Lifeguards to the rescue
LIFEGUARDS and RNLI staff have teamed up with the police and ambulance services to bring help and support to remote communities cut off by deep snow and extreme icy conditions. A North Devon hilltop may seem a strange callout for the RNLI, whose duties
LIFEGUARDS and RNLI staff have teamed up with the police and ambulance services to bring help and support to remote communities cut off by deep snow and extreme icy conditions.
A North Devon hilltop may seem a strange "callout" for the RNLI, whose duties usually involve water that isn't frozen, but the four wheel drive pick up trucks used by its Lifeguards are just as at home in the snow as on the beach.
The charity has provided the use of its vehicles to help reach areas where in some places more than a foot of snow has all but closed roads except to the most rugged forms of transport.
It means police assistance, vital prescription medicines or medical help can still get to those trapped in their homes by the weather, especially those who are elderly or vulnerable.
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It also means police officers can still patrol their communities and continue their duties following up on crimes despite the conditions. So far the service has been used in the Bratton Fleming and Braunton areas.
"The RNLI have kindly offered their services and their four by fours to help us out in the rural areas," said PCSO Gareth Woolway, who covers Bratton Fleming, Goodleigh, Shirwell and Loxhore.
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"I have an extensive area to cover and our role is to go out on patrol and check everything is okay, with no accidents or incidents on the roads. Its also part of our ongoing commitment to engaging with the community and offering reassurance.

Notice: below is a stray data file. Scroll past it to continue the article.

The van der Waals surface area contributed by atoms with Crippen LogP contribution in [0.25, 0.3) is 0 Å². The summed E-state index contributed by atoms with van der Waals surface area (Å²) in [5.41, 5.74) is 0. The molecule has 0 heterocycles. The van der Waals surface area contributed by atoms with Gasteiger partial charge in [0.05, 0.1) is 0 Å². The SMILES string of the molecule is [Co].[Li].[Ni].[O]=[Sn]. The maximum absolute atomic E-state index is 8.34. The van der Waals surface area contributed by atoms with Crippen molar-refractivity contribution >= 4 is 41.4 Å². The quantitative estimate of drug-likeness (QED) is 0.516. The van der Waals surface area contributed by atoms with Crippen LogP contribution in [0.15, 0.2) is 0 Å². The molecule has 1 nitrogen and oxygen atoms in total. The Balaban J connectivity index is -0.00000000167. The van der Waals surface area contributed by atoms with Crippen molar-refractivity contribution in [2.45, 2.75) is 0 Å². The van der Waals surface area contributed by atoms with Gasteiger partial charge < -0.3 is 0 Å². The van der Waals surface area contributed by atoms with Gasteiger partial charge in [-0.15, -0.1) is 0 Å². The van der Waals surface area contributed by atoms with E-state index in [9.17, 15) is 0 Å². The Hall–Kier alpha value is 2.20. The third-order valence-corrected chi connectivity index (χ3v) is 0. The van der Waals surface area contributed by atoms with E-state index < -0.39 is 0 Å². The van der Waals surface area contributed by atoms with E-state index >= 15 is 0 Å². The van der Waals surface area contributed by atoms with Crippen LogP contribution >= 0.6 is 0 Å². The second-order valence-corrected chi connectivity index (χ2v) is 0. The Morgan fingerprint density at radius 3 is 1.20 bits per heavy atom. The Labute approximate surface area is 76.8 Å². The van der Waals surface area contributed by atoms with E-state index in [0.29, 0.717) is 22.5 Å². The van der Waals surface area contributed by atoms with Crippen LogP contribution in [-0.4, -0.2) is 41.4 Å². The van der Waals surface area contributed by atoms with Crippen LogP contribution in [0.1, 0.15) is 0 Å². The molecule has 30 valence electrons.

"In rural areas and along the coast we have been helping our pharmacies where elderly or vulnerable people are in desperate need of medicines but have no other way of getting them."
In Braunton Matt Whitley, RNLI lifeguard supervisor and Vaughan Lawson, Area Lifeguard Manager have been working with the police.
"We've been assisting mainly by delivering medical supplies to elderly people, some of who can't even get up their pathways because it is so slippery in the ice and snow," said Matt.
"For many of us the snow is a novelty but it can bring misery to less mobile people so we're more than happy to help out where we can."
Patrolling with PCSO Woolway at Bratton Fleming were RNLI technicians Adam Campbell-Garnett and Mark Williams, whose usual role is to repair and service the myriad of mechanical equipment the charity uses in its rescues on the coats and at sea.
"We did the same role after the heavy snow last year," explained Adam.
"The RNLI offers a rapid response service for disasters such as flooding around the UK, so generally it can be for any humanitarian assistance.
"We're on stand by for the ambulance service as well, to take paramedics to inaccessible locations."
RNLI staff are put on standby when atrocious wintry weather is forecast and its services were needed from last Wednesday in rural areas such as Bratton Fleming, where a deluge of snow and deep drifts closed both major and minor roads.
The charity's vehicles are a common sight on summer beaches but at this time of year they are usually "idle" in storage as they go through routine maintenance in preparation for the summer.
n BRITISH Red Cross teams have also been playing their part in bringing emergency relief to snowbound communities. Emergency response husband and wife team Paul and Pam Willerton have been battling through snow in specially equipped 4x4 ambulances to reach people in need of help.
A paramedic who had been called out to an emergency in Chumleigh was unable to reach a woman who needed to be taken to hospital. He had abandoned his vehicle and walked the rest of the way, so the Red Cross 4x4 ambulance was vital in taking patient and paramedic to hospital.